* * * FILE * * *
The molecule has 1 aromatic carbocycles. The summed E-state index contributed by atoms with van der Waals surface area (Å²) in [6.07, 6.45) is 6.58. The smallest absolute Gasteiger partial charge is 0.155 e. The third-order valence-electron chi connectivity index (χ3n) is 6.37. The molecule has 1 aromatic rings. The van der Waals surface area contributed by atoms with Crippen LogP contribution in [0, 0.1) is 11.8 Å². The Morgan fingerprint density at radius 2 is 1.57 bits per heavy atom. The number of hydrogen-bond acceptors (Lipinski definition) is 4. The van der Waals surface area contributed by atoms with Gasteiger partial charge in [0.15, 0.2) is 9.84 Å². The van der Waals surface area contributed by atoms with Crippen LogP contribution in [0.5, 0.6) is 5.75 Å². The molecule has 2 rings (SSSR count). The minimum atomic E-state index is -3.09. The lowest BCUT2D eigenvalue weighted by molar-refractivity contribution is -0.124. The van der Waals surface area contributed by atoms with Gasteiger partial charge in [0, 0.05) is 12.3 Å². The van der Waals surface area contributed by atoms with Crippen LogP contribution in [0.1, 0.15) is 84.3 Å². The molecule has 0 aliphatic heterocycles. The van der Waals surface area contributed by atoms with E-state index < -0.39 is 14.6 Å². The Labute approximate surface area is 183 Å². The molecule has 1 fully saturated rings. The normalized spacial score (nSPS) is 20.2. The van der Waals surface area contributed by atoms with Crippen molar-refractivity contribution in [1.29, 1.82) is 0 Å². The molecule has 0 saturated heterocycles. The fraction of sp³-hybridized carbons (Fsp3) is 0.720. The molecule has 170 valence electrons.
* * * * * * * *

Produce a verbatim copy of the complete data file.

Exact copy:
The molecule has 1 aromatic carbocycles. The summed E-state index contributed by atoms with van der Waals surface area (Å²) in [6.07, 6.45) is 6.58. The smallest absolute Gasteiger partial charge is 0.155 e. The third-order valence-electron chi connectivity index (χ3n) is 6.37. The molecule has 1 aromatic rings. The van der Waals surface area contributed by atoms with Crippen LogP contribution in [0, 0.1) is 11.8 Å². The Morgan fingerprint density at radius 2 is 1.57 bits per heavy atom. The number of hydrogen-bond acceptors (Lipinski definition) is 4. The van der Waals surface area contributed by atoms with Gasteiger partial charge in [0.15, 0.2) is 9.84 Å². The van der Waals surface area contributed by atoms with Crippen LogP contribution in [0.5, 0.6) is 5.75 Å². The molecule has 2 rings (SSSR count). The minimum atomic E-state index is -3.09. The lowest BCUT2D eigenvalue weighted by molar-refractivity contribution is -0.124. The van der Waals surface area contributed by atoms with Gasteiger partial charge in [0, 0.05) is 12.3 Å². The van der Waals surface area contributed by atoms with Crippen LogP contribution in [0.1, 0.15) is 84.3 Å². The molecule has 0 aliphatic heterocycles. The van der Waals surface area contributed by atoms with E-state index < -0.39 is 14.6 Å². The Labute approximate surface area is 183 Å². The molecule has 1 fully saturated rings. The normalized spacial score (nSPS) is 20.2. The van der Waals surface area contributed by atoms with Crippen molar-refractivity contribution in [1.29, 1.82) is 0 Å². The molecule has 0 saturated heterocycles. The fraction of sp³-hybridized carbons (Fsp3) is 0.720. The molecule has 170 valence electrons.